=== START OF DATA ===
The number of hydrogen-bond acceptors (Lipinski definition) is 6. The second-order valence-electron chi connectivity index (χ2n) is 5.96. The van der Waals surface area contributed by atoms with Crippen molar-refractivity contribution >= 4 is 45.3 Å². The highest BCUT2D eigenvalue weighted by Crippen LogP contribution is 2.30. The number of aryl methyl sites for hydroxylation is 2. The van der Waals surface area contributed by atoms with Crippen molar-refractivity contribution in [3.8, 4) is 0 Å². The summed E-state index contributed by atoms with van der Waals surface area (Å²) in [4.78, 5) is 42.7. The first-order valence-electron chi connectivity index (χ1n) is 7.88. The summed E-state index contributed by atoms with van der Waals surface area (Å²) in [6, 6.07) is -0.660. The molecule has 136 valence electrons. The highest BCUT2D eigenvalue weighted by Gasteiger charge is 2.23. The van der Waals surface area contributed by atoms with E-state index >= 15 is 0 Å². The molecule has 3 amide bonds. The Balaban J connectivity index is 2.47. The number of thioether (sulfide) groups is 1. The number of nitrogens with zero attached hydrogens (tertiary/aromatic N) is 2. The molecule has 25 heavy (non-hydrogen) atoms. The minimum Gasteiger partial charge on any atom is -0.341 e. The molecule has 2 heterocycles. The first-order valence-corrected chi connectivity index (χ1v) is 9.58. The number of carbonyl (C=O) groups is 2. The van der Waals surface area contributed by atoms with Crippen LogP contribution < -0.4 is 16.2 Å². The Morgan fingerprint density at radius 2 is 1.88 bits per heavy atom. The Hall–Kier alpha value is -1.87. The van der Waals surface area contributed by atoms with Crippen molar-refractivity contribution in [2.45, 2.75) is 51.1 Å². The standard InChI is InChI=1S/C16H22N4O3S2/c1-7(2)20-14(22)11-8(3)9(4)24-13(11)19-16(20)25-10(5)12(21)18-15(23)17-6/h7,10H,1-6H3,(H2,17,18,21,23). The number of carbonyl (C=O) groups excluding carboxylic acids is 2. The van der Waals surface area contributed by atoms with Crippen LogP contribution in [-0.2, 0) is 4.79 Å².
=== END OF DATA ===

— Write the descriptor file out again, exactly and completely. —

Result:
The number of hydrogen-bond acceptors (Lipinski definition) is 6. The second-order valence-electron chi connectivity index (χ2n) is 5.96. The van der Waals surface area contributed by atoms with Crippen molar-refractivity contribution >= 4 is 45.3 Å². The highest BCUT2D eigenvalue weighted by Crippen LogP contribution is 2.30. The number of aryl methyl sites for hydroxylation is 2. The van der Waals surface area contributed by atoms with Crippen molar-refractivity contribution in [3.8, 4) is 0 Å². The summed E-state index contributed by atoms with van der Waals surface area (Å²) in [4.78, 5) is 42.7. The first-order valence-electron chi connectivity index (χ1n) is 7.88. The summed E-state index contributed by atoms with van der Waals surface area (Å²) in [6, 6.07) is -0.660. The molecule has 136 valence electrons. The highest BCUT2D eigenvalue weighted by Gasteiger charge is 2.23. The van der Waals surface area contributed by atoms with E-state index >= 15 is 0 Å². The molecule has 3 amide bonds. The Balaban J connectivity index is 2.47. The number of thioether (sulfide) groups is 1. The number of nitrogens with zero attached hydrogens (tertiary/aromatic N) is 2. The molecule has 25 heavy (non-hydrogen) atoms. The minimum Gasteiger partial charge on any atom is -0.341 e. The molecule has 2 heterocycles. The first-order valence-corrected chi connectivity index (χ1v) is 9.58. The number of carbonyl (C=O) groups is 2. The van der Waals surface area contributed by atoms with Crippen LogP contribution < -0.4 is 16.2 Å². The Morgan fingerprint density at radius 2 is 1.88 bits per heavy atom. The Hall–Kier alpha value is -1.87. The van der Waals surface area contributed by atoms with Crippen molar-refractivity contribution in [2.45, 2.75) is 51.1 Å². The standard InChI is InChI=1S/C16H22N4O3S2/c1-7(2)20-14(22)11-8(3)9(4)24-13(11)19-16(20)25-10(5)12(21)18-15(23)17-6/h7,10H,1-6H3,(H2,17,18,21,23). The number of carbonyl (C=O) groups excluding carboxylic acids is 2. The van der Waals surface area contributed by atoms with Crippen LogP contribution in [-0.2, 0) is 4.79 Å².